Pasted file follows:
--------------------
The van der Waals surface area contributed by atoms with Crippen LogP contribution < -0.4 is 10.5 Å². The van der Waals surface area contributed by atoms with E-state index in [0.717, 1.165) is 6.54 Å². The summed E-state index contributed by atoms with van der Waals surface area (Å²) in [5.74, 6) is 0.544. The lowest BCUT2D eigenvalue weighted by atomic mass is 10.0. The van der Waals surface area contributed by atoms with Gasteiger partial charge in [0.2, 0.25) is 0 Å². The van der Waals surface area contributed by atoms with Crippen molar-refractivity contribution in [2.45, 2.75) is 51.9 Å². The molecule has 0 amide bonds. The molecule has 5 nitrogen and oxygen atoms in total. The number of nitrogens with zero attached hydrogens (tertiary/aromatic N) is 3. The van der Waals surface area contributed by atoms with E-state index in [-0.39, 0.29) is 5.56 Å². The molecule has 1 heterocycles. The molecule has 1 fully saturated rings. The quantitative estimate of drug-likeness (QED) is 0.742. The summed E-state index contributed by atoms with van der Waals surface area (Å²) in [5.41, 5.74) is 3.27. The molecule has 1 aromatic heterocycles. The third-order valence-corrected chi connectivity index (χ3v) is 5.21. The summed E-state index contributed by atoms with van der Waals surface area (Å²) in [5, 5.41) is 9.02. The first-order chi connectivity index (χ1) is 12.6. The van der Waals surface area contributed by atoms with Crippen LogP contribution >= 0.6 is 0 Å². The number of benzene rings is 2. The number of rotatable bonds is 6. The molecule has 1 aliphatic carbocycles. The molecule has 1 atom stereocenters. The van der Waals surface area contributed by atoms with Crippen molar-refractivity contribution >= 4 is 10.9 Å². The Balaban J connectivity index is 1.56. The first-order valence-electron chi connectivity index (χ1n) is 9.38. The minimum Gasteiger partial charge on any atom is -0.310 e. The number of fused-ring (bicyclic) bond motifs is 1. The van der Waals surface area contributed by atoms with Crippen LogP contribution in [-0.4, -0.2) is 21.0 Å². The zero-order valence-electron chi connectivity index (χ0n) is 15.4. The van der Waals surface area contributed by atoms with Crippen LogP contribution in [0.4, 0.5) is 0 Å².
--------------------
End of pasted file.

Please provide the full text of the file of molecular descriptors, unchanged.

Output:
The van der Waals surface area contributed by atoms with Crippen LogP contribution < -0.4 is 10.5 Å². The van der Waals surface area contributed by atoms with E-state index in [0.717, 1.165) is 6.54 Å². The summed E-state index contributed by atoms with van der Waals surface area (Å²) in [5.74, 6) is 0.544. The lowest BCUT2D eigenvalue weighted by atomic mass is 10.0. The van der Waals surface area contributed by atoms with Gasteiger partial charge in [0.2, 0.25) is 0 Å². The van der Waals surface area contributed by atoms with Crippen molar-refractivity contribution in [2.45, 2.75) is 51.9 Å². The molecule has 0 amide bonds. The molecule has 5 nitrogen and oxygen atoms in total. The number of nitrogens with zero attached hydrogens (tertiary/aromatic N) is 3. The van der Waals surface area contributed by atoms with E-state index in [-0.39, 0.29) is 5.56 Å². The molecule has 1 heterocycles. The molecule has 1 fully saturated rings. The quantitative estimate of drug-likeness (QED) is 0.742. The summed E-state index contributed by atoms with van der Waals surface area (Å²) in [5.41, 5.74) is 3.27. The molecule has 1 aromatic heterocycles. The third-order valence-corrected chi connectivity index (χ3v) is 5.21. The summed E-state index contributed by atoms with van der Waals surface area (Å²) in [5, 5.41) is 9.02. The first-order chi connectivity index (χ1) is 12.6. The van der Waals surface area contributed by atoms with Crippen LogP contribution >= 0.6 is 0 Å². The number of benzene rings is 2. The number of rotatable bonds is 6. The molecule has 1 aliphatic carbocycles. The molecule has 1 atom stereocenters. The van der Waals surface area contributed by atoms with Crippen molar-refractivity contribution >= 4 is 10.9 Å². The Balaban J connectivity index is 1.56. The first-order valence-electron chi connectivity index (χ1n) is 9.38. The minimum Gasteiger partial charge on any atom is -0.310 e. The number of fused-ring (bicyclic) bond motifs is 1. The van der Waals surface area contributed by atoms with Crippen LogP contribution in [-0.4, -0.2) is 21.0 Å². The zero-order valence-electron chi connectivity index (χ0n) is 15.4. The van der Waals surface area contributed by atoms with Crippen LogP contribution in [0.4, 0.5) is 0 Å².